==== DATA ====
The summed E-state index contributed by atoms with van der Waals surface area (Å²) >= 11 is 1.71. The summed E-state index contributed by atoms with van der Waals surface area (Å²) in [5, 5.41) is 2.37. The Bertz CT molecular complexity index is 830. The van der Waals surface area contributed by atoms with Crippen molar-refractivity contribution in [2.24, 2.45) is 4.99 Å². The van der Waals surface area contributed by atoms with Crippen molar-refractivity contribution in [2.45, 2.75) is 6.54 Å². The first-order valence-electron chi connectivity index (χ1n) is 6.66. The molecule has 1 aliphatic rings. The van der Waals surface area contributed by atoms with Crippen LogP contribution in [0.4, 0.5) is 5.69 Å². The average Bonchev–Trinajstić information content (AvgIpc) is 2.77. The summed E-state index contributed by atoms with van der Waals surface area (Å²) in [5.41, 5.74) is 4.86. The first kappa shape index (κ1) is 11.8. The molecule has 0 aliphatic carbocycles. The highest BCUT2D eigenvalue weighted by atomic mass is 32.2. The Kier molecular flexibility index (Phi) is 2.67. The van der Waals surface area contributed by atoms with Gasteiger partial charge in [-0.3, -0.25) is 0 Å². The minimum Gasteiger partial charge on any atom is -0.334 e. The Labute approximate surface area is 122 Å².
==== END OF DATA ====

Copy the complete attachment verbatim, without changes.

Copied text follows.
The summed E-state index contributed by atoms with van der Waals surface area (Å²) >= 11 is 1.71. The summed E-state index contributed by atoms with van der Waals surface area (Å²) in [5, 5.41) is 2.37. The Bertz CT molecular complexity index is 830. The van der Waals surface area contributed by atoms with Crippen molar-refractivity contribution in [2.24, 2.45) is 4.99 Å². The van der Waals surface area contributed by atoms with Crippen molar-refractivity contribution in [2.45, 2.75) is 6.54 Å². The first-order valence-electron chi connectivity index (χ1n) is 6.66. The molecule has 1 aliphatic rings. The van der Waals surface area contributed by atoms with Crippen LogP contribution in [0.4, 0.5) is 5.69 Å². The average Bonchev–Trinajstić information content (AvgIpc) is 2.77. The summed E-state index contributed by atoms with van der Waals surface area (Å²) in [5.41, 5.74) is 4.86. The first kappa shape index (κ1) is 11.8. The molecule has 0 aliphatic carbocycles. The highest BCUT2D eigenvalue weighted by atomic mass is 32.2. The Kier molecular flexibility index (Phi) is 2.67. The van der Waals surface area contributed by atoms with Gasteiger partial charge in [-0.3, -0.25) is 0 Å². The minimum Gasteiger partial charge on any atom is -0.334 e. The Labute approximate surface area is 122 Å².